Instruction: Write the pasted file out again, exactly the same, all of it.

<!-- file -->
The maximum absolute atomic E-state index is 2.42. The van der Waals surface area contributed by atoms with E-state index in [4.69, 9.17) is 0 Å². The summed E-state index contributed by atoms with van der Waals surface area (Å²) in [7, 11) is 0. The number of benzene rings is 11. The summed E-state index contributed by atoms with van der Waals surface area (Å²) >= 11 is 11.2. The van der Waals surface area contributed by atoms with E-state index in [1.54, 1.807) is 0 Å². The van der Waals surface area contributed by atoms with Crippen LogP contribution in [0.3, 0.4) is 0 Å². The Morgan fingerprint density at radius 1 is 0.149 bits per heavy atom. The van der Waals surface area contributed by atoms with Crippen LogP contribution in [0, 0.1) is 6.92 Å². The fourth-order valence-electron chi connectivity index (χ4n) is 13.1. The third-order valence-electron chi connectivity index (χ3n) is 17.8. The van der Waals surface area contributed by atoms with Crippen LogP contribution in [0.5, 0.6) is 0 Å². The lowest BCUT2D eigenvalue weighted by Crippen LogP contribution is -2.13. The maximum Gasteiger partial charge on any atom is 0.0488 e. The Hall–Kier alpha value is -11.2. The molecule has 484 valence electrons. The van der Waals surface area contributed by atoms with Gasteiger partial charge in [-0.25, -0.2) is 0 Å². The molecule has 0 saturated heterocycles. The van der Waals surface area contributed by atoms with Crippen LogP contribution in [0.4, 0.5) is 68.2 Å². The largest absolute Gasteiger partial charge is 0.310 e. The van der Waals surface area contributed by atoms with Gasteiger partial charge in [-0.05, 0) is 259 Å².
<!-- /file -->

The maximum absolute atomic E-state index is 2.42. The van der Waals surface area contributed by atoms with E-state index in [4.69, 9.17) is 0 Å². The summed E-state index contributed by atoms with van der Waals surface area (Å²) in [7, 11) is 0. The number of benzene rings is 11. The summed E-state index contributed by atoms with van der Waals surface area (Å²) >= 11 is 11.2. The van der Waals surface area contributed by atoms with E-state index in [1.54, 1.807) is 0 Å². The van der Waals surface area contributed by atoms with Crippen LogP contribution in [0.3, 0.4) is 0 Å². The Morgan fingerprint density at radius 1 is 0.149 bits per heavy atom. The van der Waals surface area contributed by atoms with Crippen LogP contribution in [0, 0.1) is 6.92 Å². The fourth-order valence-electron chi connectivity index (χ4n) is 13.1. The third-order valence-electron chi connectivity index (χ3n) is 17.8. The van der Waals surface area contributed by atoms with Crippen LogP contribution in [0.5, 0.6) is 0 Å². The lowest BCUT2D eigenvalue weighted by Crippen LogP contribution is -2.13. The maximum Gasteiger partial charge on any atom is 0.0488 e. The Hall–Kier alpha value is -11.2. The molecule has 484 valence electrons. The van der Waals surface area contributed by atoms with Gasteiger partial charge in [-0.25, -0.2) is 0 Å². The molecule has 0 saturated heterocycles. The van der Waals surface area contributed by atoms with Crippen LogP contribution in [0.4, 0.5) is 68.2 Å². The largest absolute Gasteiger partial charge is 0.310 e. The van der Waals surface area contributed by atoms with Gasteiger partial charge in [-0.05, 0) is 259 Å².